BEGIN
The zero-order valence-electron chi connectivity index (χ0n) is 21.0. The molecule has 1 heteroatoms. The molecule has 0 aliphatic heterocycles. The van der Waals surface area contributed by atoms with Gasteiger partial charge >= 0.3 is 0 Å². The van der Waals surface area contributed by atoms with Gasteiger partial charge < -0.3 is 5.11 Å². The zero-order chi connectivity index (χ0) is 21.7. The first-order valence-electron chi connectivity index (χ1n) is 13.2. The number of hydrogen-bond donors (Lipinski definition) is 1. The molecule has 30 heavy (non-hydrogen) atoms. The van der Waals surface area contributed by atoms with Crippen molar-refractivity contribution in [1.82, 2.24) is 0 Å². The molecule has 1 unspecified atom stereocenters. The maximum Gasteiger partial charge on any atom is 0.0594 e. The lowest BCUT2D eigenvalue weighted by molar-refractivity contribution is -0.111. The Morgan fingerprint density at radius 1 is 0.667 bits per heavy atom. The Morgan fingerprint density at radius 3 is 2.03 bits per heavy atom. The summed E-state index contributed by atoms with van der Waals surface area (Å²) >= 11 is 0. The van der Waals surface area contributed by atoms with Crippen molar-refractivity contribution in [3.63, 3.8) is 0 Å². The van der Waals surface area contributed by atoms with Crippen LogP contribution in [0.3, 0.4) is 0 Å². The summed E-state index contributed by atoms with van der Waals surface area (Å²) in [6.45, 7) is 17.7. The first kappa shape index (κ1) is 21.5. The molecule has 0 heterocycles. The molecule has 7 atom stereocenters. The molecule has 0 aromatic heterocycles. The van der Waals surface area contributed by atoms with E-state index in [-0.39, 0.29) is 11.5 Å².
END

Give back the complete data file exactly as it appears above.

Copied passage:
The zero-order valence-electron chi connectivity index (χ0n) is 21.0. The molecule has 1 heteroatoms. The molecule has 0 aliphatic heterocycles. The van der Waals surface area contributed by atoms with Gasteiger partial charge >= 0.3 is 0 Å². The van der Waals surface area contributed by atoms with Gasteiger partial charge < -0.3 is 5.11 Å². The zero-order chi connectivity index (χ0) is 21.7. The first-order valence-electron chi connectivity index (χ1n) is 13.2. The number of hydrogen-bond donors (Lipinski definition) is 1. The molecule has 30 heavy (non-hydrogen) atoms. The van der Waals surface area contributed by atoms with Crippen molar-refractivity contribution in [1.82, 2.24) is 0 Å². The molecule has 1 unspecified atom stereocenters. The maximum Gasteiger partial charge on any atom is 0.0594 e. The lowest BCUT2D eigenvalue weighted by molar-refractivity contribution is -0.111. The Morgan fingerprint density at radius 1 is 0.667 bits per heavy atom. The Morgan fingerprint density at radius 3 is 2.03 bits per heavy atom. The summed E-state index contributed by atoms with van der Waals surface area (Å²) >= 11 is 0. The van der Waals surface area contributed by atoms with Crippen molar-refractivity contribution in [3.63, 3.8) is 0 Å². The van der Waals surface area contributed by atoms with Crippen LogP contribution in [0.3, 0.4) is 0 Å². The summed E-state index contributed by atoms with van der Waals surface area (Å²) in [6.45, 7) is 17.7. The first kappa shape index (κ1) is 21.5. The molecule has 0 heterocycles. The molecule has 7 atom stereocenters. The molecule has 0 aromatic heterocycles. The van der Waals surface area contributed by atoms with E-state index in [-0.39, 0.29) is 11.5 Å².